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Department of Medicine

Robert Wieder, M.D., Ph.D.


Provost, RBHS-Newark

Professor

Department of Medicine
wiederro@njms.rutgers.edu
 

Clinical Info

 

Hospital Affiliation

University Hospital, Newark

 

Insurance Participation

Insurance Participation: with Provider Number ( where applicable ) The information below is subject to change and should not be relied upon until after it is verified with the insurance company. In addition, psychiatric providers should be contacted directly for information on their participation with managed care and insurance companies.

Last Updated:

 

Biography

Overview

Awards & Achievements

Outstanding Breast Cancer Researcher Award, State of New Jersey Commission on Cancer Research, Clinical Sciences Faculty of the Year Award, UMDNJ-NJMS Faculty Association 2001

Lab Members

Robert Wieder, MD, PhD
Email: wiederro@umdnj.edu

Research: Our laboratory studies the mechanisms of dormancy and resistance to chemotherapy in breast cancer cells that metastasize to the bone marrow.

Tanya Dasgupta
Email: tdasgupt@umdnj.edu

Haiyan Lu
Email: luha@umdnj.edu

Samir Tivari
Email: tivarisa@umdnj.edu

Sri Harikrishna Vellanki, PhD
Email: vellans1@umdnj.edu

 

Education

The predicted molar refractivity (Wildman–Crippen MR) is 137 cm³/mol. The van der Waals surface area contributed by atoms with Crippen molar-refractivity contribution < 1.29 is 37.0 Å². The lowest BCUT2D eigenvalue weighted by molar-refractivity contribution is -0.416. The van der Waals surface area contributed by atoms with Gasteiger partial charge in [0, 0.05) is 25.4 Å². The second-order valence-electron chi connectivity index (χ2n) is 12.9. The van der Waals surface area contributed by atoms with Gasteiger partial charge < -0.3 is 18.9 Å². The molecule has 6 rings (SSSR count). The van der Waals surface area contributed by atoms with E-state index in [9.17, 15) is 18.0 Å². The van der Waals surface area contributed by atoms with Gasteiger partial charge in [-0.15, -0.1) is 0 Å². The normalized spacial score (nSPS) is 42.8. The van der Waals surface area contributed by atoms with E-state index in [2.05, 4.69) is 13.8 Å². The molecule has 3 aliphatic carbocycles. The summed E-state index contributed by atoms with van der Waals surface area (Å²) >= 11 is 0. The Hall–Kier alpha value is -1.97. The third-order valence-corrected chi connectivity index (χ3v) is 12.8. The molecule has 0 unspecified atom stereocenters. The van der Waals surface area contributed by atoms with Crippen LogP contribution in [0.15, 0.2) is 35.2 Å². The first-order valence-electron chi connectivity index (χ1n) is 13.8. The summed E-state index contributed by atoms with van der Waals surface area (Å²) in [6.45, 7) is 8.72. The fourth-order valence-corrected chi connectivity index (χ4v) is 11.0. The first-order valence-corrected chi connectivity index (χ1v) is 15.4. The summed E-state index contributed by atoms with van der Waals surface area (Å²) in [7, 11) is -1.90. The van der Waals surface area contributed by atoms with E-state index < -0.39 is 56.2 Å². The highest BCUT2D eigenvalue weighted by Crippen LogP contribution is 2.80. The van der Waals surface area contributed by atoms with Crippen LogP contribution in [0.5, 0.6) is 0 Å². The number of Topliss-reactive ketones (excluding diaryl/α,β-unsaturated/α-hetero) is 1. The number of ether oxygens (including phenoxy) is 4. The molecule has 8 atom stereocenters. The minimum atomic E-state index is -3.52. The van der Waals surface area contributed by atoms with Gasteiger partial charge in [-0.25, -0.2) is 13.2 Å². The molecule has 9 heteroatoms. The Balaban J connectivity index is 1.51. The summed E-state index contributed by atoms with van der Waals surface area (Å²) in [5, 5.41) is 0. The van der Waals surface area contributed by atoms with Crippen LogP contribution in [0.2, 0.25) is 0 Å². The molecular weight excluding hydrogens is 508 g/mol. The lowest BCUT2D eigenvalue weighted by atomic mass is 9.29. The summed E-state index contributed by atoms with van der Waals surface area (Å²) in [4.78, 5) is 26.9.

M.D., 1983, Mount Sinai School of Medicine of New York
Ph.D., 1982, Mount Sinai School of Medicine of New York

 

Licensure & Certification

Medical Licensure
New Jersey

 

 

Current Research

Our laboratory studies the mechanisms of dormancy and resistance to chemotherapy in breast cancer cells that metastasize to the bone marrow. In a model of dormancy we demonstrated that well differentiated breast cancer cells that metastasize to the bone marrow are affected by growth factors present in the bone marrow stroma, that include basic fibroblast growth factor (FGF-2). FGF-2 induces a state of dormancy in well differentiated breast cancer cells that includes growth arrest in the G1 phase of the cell cycle and a change in the cellular integrin repertoire. Through an upregulated integrin alpha 5 beta 1, the cells receive specific survival signaling through a number of singaling pathways, that include the PI3K/Akt pathway. A number of other signaling pathways that engage in crosstalk contribute to the survival of these cells. Our current efforts are directed at understanding the mechanism of activation and crosstalk among a number of these pathways, with an emphasis on the small GTPase Rho.

Our interests also include understanding the mechanisms of cell death signaling by chemotherapy agents and the effects of retinoids and deltanoids in potentiating these cell death signaling pathways. These laboratory investigations are being translated into clinical trials.



 

 

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